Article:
You Might Now See Another Solar Eclipse In The U.S. In Your Lifetime


People are making a pretty big deal about the Aug. 21 total solar eclipse, and for good reason. This celestial event is the first visible in the U.S. since 1979, and the first accessible to most Americans since 1918. If you're wondering: When is the next solar eclipse? you're not alone. If this one lives up to the hype everyone's going to want to see more. While solar eclipses are fairly common, there are several types of solar eclipses, which are visible in different areas of the world at various times throughout the year.

A total solar eclipse, like the kind you'll see Aug. 21, occurs when "the new moon comes between the Sun and Earth and casts the darkest part of its shadow, the umbra, on Earth. A full solar eclipse, known as totality, is almost as dark as night," according to the website Time and Date.

Total solar eclipses typically occur once a year, and are visible in different parts of the world each time. On rare occasions up to five solar eclipses can occur in one year. According to Time and Date, the last time this happened was in 1935, and the next time will be in 2206. Unless you contract an ancient blood virus, like Lady Gaga's the Countess on American Horror Story: Hotel, I don't think anyone alive today will be around witness it. But, never say never.

Partial solar eclipses occur when the moon comes between the Sun and Earth, but the moon only partially covers the Sun's disk, Time and Date noted. Many people in the U.S. who are not in the path of totality will experience a partial solar eclipse Aug. 21.

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The third type of eclipse is an annular solar eclipse. This type of eclipse happens "when the moon covers the Sun's center, leaving the Sun's visible outer edges to form a 'ring of fire' or annulus around the moon." Perhaps this is what Johnny Cash was singing about in "Ring of Fire."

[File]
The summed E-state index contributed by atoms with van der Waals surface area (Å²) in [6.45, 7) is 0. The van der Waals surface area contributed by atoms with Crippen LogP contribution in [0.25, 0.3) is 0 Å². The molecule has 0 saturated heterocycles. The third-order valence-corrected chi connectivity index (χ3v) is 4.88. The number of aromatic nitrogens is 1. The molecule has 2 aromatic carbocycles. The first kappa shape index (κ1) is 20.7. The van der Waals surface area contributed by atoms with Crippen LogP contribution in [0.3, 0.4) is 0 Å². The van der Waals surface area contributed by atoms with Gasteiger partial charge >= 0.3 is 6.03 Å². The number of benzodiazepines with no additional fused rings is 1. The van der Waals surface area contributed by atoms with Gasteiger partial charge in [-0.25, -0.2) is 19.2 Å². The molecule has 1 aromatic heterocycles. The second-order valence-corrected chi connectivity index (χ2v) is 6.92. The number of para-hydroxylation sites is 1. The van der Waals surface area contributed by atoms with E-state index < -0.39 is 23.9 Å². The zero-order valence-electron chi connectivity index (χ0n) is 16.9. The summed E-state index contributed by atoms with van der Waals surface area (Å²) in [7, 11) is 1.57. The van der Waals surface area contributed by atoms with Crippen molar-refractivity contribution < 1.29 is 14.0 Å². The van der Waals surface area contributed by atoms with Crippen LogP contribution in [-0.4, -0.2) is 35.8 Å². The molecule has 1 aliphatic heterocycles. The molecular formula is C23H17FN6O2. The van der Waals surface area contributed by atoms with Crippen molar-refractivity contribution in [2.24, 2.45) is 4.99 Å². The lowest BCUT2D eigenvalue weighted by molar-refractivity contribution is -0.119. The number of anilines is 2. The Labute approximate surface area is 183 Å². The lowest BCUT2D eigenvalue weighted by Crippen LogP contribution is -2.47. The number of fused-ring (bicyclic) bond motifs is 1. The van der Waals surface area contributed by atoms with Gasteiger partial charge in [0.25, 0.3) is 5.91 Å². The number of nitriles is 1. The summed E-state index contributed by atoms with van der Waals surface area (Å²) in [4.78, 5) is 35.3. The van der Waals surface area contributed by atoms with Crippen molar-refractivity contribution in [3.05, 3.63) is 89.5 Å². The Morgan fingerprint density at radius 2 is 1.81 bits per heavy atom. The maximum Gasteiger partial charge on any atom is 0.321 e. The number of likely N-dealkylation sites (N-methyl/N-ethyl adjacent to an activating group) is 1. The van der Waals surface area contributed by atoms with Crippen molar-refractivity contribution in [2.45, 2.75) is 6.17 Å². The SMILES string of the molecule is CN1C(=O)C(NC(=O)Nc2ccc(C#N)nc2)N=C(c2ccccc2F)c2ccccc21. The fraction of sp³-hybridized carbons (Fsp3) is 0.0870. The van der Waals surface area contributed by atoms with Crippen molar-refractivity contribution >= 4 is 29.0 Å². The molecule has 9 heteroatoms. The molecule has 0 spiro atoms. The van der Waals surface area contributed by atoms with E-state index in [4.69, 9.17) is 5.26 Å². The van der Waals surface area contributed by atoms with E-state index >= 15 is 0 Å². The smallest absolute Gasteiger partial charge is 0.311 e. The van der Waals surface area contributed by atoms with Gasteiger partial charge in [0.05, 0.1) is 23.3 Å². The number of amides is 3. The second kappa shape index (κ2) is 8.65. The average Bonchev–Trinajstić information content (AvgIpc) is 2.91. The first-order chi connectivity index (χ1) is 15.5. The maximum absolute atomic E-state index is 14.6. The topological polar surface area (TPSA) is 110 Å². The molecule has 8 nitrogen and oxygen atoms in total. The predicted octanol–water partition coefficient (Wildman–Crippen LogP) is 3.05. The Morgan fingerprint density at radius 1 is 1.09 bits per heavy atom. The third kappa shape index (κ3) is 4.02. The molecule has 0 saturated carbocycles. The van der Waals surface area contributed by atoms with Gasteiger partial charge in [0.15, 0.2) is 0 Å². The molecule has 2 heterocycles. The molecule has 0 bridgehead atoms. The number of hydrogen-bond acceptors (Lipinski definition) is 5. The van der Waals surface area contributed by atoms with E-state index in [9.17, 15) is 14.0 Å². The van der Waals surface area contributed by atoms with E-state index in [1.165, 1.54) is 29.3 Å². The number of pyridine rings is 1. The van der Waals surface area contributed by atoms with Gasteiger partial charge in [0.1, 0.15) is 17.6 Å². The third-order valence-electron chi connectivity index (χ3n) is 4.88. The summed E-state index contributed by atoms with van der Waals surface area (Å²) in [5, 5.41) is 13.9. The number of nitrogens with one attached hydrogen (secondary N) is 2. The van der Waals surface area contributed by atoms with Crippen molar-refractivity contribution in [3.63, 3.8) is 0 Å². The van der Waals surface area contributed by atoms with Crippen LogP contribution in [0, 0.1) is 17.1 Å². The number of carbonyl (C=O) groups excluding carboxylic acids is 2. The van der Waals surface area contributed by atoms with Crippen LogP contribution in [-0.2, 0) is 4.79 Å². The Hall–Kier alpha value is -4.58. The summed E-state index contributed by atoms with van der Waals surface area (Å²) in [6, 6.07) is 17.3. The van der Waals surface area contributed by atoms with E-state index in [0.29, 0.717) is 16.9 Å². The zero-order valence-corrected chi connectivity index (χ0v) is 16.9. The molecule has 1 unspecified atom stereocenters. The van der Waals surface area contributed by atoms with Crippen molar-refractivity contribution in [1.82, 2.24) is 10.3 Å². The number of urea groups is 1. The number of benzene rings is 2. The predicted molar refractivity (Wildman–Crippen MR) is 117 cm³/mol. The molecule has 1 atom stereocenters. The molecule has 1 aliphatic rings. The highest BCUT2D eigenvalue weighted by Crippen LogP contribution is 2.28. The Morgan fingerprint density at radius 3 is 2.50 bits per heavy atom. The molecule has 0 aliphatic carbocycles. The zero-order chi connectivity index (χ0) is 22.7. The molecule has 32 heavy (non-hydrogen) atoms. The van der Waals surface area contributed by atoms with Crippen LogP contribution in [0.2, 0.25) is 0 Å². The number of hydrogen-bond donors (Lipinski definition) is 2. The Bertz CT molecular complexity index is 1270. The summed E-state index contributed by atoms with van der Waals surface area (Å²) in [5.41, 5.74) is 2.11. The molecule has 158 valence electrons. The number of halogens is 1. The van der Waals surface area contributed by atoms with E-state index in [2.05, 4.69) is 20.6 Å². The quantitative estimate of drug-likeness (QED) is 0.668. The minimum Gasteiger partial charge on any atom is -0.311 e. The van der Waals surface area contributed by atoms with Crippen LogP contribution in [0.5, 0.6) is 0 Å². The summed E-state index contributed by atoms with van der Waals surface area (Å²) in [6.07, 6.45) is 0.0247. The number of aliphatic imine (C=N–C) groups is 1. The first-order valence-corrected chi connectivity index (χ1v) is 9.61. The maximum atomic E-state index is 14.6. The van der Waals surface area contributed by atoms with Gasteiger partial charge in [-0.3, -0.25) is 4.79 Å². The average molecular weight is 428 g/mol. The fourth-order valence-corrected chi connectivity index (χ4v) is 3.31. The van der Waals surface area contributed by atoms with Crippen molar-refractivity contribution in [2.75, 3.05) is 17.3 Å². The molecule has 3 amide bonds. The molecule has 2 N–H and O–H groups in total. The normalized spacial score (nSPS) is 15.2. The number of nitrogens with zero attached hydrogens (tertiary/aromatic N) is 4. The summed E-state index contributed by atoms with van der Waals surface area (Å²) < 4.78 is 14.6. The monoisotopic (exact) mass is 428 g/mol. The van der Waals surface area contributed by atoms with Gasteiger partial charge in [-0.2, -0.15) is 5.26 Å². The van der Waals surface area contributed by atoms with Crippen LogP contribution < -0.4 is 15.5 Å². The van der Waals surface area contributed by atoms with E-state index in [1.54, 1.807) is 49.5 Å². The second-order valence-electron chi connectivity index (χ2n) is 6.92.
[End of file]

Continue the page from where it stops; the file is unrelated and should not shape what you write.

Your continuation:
Hybrid eclipses are the last type of solar eclipse. These can look like either an annular solar eclipse or a total solar eclipse, depending on where you're located along the central eclipse path, according to Time and Date.

"During a hybrid solar eclipse, the Earth's curvature brings some sections of the eclipse path into the Moon's umbra, the darkest part of its shadow that creates total solar eclipses, while other areas remain outside the umbra's reach, causing an annular eclipse."

When Is The Next Solar Eclipse In The U.S.?

Your next opportunity to view a total solar eclipse in the U.S. is April 8, 2024 when one will be visible from Texas to Maine. If you're in Alaska, you will also have a chance to see a total solar eclipse March 30, 2033. A few northern states will be in the path of a total solar eclipse Aug. 3, 2044, a large swath of the U.S. will be able to view a solar eclipse Aug. 12, 2045, and a few southern states will be able to witness a solar eclipse March 30, 2052, according to information Time magazine obtained from NASA.

Is the "ring of fire" annular solar eclipse your jam? You can view the next one in the U.S. on Oct. 14, 2023, according to retired NASA astrophysicist Fred Espenak on his website Mr. Eclipse.

If you manage to get some good snaps of the Aug. 21 solar eclipse, use NASA's Flickr Gallery to share your photos, but if you prefer to leave the photography to the pros, you can follow these Instagram accounts for non-stop eclipse coverage. Most importantly, don't forget to make sure you have NASA-approved eclipse glasses. Yes, this eclipse is a big deal, because this many people in the U.S. won't have access to another one like it for 28 years.